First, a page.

One of the focal points here is a granite block, with the Four Freedoms chiselled into it. Freedoms 2, 3 and 4 are freedoms of worship, freedom from want, and freedom from fear.

Annoyingly, the first freedom listed is “Freedom of Speech.”

My next monument around the basin was a surprise, because it was opened only a year ago and it’s not even on my map. This is the Martin Luther King memorial – a no-bike zone but I took a chance that it only meant no-bike-riding. I wheeled my bike through the gap in the two big rocks comprising the “Mountain of Despair” and came to the carving of King representing the “Stone of Hope” [left]. There were a lot of black people there — Black Pride is manifest everywhere in Obama’s capital — and they didn’t seem to mind my bike. (The mountain and stone references are from King’s “I have a dream” speech: “Out of a mountain of despair, a stone of hope”).

There’s nothing on the long wall of his quotations that involves freedom of speech and the press, but I did notice his “passionate desire to see our beloved country stand as a moral example to the world.” I was proud that Australia is setting “a moral example to the world” with our carbon tax, in keeping with the high moral standards at the apex of our current political life.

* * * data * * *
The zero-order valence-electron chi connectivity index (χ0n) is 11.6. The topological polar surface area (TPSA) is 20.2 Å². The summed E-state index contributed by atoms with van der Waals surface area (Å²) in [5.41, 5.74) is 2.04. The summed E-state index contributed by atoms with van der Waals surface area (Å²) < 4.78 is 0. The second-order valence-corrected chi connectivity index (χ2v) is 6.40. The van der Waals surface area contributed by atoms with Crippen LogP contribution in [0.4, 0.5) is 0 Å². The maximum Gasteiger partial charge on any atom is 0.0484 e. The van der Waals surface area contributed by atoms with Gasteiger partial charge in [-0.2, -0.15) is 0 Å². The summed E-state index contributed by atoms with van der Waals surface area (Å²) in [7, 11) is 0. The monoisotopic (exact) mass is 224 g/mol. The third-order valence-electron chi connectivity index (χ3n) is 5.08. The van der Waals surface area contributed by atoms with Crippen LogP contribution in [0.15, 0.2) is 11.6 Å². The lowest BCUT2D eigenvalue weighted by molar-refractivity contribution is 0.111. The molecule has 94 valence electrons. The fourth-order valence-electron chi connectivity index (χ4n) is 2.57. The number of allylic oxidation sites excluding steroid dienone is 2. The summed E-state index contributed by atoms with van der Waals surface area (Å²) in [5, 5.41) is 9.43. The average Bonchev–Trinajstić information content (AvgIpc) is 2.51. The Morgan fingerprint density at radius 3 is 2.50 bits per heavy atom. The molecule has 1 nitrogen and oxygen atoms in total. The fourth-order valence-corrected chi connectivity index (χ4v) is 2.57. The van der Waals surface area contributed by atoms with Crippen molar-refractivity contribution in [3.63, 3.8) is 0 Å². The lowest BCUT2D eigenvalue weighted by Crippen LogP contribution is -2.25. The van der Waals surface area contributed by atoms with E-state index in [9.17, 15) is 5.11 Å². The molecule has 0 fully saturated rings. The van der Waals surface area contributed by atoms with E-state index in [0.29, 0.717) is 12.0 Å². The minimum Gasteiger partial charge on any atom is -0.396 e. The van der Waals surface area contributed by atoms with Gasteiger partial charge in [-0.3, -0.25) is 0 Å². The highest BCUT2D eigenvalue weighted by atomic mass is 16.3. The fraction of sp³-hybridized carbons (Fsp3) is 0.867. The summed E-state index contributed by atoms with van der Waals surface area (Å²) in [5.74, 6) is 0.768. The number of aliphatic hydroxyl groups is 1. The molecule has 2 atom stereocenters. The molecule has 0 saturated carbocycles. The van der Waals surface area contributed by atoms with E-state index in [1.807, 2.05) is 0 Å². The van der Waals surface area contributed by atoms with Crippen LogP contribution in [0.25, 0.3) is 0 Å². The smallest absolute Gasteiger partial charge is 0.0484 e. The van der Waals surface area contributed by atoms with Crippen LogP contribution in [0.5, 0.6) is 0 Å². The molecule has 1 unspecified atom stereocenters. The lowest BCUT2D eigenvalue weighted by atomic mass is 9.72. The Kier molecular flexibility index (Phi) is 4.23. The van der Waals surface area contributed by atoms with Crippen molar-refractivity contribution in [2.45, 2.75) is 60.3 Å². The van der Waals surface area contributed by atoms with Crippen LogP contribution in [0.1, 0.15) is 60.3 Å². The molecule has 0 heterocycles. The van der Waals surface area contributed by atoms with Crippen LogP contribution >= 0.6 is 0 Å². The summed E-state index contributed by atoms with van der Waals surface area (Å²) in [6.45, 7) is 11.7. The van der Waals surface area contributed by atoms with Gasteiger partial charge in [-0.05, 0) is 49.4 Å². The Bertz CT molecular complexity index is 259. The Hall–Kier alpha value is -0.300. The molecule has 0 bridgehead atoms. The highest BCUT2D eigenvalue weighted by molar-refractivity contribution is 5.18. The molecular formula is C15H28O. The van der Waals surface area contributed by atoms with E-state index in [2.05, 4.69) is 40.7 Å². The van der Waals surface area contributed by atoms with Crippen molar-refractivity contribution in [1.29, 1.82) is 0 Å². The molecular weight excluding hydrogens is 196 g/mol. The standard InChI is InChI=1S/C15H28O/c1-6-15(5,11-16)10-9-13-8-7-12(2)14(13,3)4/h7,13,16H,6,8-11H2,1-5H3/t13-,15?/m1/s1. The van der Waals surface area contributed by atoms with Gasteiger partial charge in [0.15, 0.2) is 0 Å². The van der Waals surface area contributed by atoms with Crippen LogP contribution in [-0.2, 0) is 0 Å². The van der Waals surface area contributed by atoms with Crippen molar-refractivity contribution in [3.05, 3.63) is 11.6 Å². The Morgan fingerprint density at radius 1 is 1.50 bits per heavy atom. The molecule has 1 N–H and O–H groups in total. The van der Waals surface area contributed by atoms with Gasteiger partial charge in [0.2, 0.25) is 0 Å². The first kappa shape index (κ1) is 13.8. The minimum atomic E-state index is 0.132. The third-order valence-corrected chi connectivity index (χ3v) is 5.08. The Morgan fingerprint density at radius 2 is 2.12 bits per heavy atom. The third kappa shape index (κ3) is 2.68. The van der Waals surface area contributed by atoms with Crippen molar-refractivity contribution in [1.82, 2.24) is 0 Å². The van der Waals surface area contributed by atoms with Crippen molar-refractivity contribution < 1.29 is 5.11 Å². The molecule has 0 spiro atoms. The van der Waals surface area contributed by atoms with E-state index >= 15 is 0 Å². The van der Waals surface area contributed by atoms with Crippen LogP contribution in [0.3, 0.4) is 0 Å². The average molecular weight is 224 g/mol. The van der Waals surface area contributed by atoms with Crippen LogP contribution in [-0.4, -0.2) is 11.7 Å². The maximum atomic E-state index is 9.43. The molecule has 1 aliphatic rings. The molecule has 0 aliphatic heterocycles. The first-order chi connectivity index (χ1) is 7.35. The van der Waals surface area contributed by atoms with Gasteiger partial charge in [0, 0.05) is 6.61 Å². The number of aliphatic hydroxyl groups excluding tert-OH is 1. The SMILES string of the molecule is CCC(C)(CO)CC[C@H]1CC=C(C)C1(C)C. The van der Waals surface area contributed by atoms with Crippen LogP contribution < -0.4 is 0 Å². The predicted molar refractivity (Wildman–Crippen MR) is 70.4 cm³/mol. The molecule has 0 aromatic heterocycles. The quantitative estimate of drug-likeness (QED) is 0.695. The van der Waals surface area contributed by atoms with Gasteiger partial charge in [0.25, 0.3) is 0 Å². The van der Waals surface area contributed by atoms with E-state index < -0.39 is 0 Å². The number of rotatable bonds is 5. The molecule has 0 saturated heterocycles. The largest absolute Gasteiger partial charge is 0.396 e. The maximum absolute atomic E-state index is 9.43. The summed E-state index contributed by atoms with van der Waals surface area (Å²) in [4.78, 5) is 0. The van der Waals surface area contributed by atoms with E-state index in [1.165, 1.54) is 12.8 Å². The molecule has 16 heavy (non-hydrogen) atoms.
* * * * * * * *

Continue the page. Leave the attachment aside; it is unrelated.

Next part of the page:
From there I got lost among the loops around the Washington obelisk, the incredible 555ft stone spire that’s the icon of this capital. Eventually I found myself in the sunken “V” constituting the Vietnam Memorial Wall, which I can’t really fit into my story. But as a by-the-way, the ranger on duty told me that Maya Ying Lin, who designed this memorial as an 21-year-old undergraduate at Yale, got a B grade from her architecture professor because the design was too simple. Like most good stories (except mine), that one may not be true.

From there I pedalled down the Mall to the Newseum, experiencing first-hand an “urban heat island” effect as the city centre cooked up.